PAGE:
Originally started as a United States-based event that falls close to the Thanksgiving holiday, Black Friday has quickly grown to become one of the largest shopping days around the world, both online and in-store. What many people may not realize is the immense impact this holiday has for retailers and consumers in the U.S. and abroad. The holiday sparked a trend in the retail industry that has led to the creation of even more similar holidays around the world, attracting and encouraging consumers to conduct their holiday shopping early in order to take advantage of sales and deals. Another factor following this trend covers a shift from online to mobile sales, with a tipping point in 2016 being the first year that more customers (51%) shopped via their mobile devices than on their desktops (Black Friday Playbook, 2017).
Where it all started
Black Friday has traditionally taken place on the Friday after Thanksgiving each year – falling anywhere between November 23 to 29. The holiday originated in 1924, with the term “black” being coined from old school bookkeepers using black ink to indicate a profit in their accounting records, as opposed to red ink to indicate a loss in profit. Retailers quickly realized they could capitalize on consumers’ eagerness to get their Christmas and holiday shopping done as early as possible, and the holiday has now expanded to more than just one single day, including Cyber Monday. Some retailers have also begun their holiday sales and promotions even before Thanksgiving Day.
While the retail holiday began in the U.S., consumers can find Black Friday-type holidays in several countries around the world, including Canada, Scandinavia, the UK, France, Germany, Spain, Australia, Brazil, Chile, China and Singapore. Below are some interesting facts and statistics about this holiday and how it has impacted other countries during the holiday shopping period.
- In Scandinavia awareness of Black Friday is on the rise – 78% of adult internet users in Denmark have heard of Black Friday, up from roughly half (52%) last year(Confederation of Danish Enterprise).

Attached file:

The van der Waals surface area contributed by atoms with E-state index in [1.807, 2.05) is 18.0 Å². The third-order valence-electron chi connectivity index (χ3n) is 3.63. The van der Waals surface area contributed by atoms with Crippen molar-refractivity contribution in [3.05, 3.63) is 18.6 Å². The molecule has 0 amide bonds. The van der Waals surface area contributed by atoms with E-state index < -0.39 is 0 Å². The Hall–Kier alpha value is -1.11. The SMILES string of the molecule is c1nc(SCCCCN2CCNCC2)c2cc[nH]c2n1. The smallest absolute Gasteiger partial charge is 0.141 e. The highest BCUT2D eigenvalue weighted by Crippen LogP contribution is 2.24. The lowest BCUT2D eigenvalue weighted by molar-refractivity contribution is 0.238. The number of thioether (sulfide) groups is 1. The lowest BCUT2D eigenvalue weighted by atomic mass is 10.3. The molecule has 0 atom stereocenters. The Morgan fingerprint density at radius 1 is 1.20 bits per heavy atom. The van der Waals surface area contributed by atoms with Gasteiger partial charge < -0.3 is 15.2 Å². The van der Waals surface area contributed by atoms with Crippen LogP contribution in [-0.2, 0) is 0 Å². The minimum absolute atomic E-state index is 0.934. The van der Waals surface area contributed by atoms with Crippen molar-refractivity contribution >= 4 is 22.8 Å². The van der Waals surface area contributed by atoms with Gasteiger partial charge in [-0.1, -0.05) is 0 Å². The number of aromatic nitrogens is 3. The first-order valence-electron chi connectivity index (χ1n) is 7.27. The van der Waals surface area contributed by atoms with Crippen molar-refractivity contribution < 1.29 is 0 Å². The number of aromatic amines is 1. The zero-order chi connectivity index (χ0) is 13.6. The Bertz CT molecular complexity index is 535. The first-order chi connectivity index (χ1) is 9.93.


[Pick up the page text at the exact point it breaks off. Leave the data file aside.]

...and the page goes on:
- For the UK, Amazon first introduced Black Friday in 2010. Before that, Boxing Day was by far the largest online shopping day in UK until 2014, when Black Friday rocketed. The concept quickly gained popularity among other retailers, who began running similar online discounts and Dixons Carphone with its primary brand Currys broke all previous sales records for Black Friday during that year. In the UK, the sale is now typically lasting 5 days, termed Black “Fiveday.”
- Brazil is also taking part in the booming Black Friday American event. Black Friday in Brazil is named by its English name, rather than translated into Portuguese, to reflect the fact that it was inspired by the United States, having grown significantly in the last five years.
The Spanish speaking parts of South America do not run Black Friday, but have introduced huge Cyber Monday events since 2013. Mostly centered around large Chile based retailers like Cencosud, Fallabella and Walmart Chile, Cyber Mondays in South America take place on the 4 Mondays, one in each major country, in November starting at midnight between Sunday and Monday. The largest Cyber Monday events are happening in Chile and Argentina. The Spanish speaking part of South America has also introduced a winter sale in June called Cyber Day since 2015.
Among these countries, studies have been conducted to showcase that in general, consumers prefer to do their shopping on the American Black Friday or Cyber Monday. With that, there are still some countries that have created their own shopping holidays. China is one example with its creation of Singles’ Day -a pseudo-holiday that takes place in China on November 11 each year, with record-breaking sales that are making headlines. Singles’ Day originally began as an “anti-Valentine’s Day” event for people to celebrate their singledom, which is fitting for the date, as it is numerically depicted with all “1”s, but has since quickly become the world’s largest shopping holiday.
What we can expect
Year after year, Black Friday and similar shopping holidays have seen more and more of an upswing in sales and retail-based success across the globe. Given the novelty nature and strategic timing of these shopping events, we can expect to see more expansion and frequency with these types of holidays. Online and mobile shopping year round and on Black Friday will continue to grow in popularity and out pace in-store shopping (NRF), due to its profitable perks for retailers and pure convenience for consumers. Last year, digital spending during Black Friday hit a whopping $3.3 billion, with $1.2 billion of that being from mobile sales alone. This marked Black Friday 2016 as the first day in retail history to drive over one billion dollars in mobile revenue, showing a 33 percent growth year over year. Because of this, retailers everywhere must prepare their online and mobile stores for the influx of customers during peak shopping days. Retailers will need to continue to update their websites and bring in new technology for this popular holiday, in order to attract more consumers, learn about their buying patterns, and ensure each consumer has the best shopping experience possible.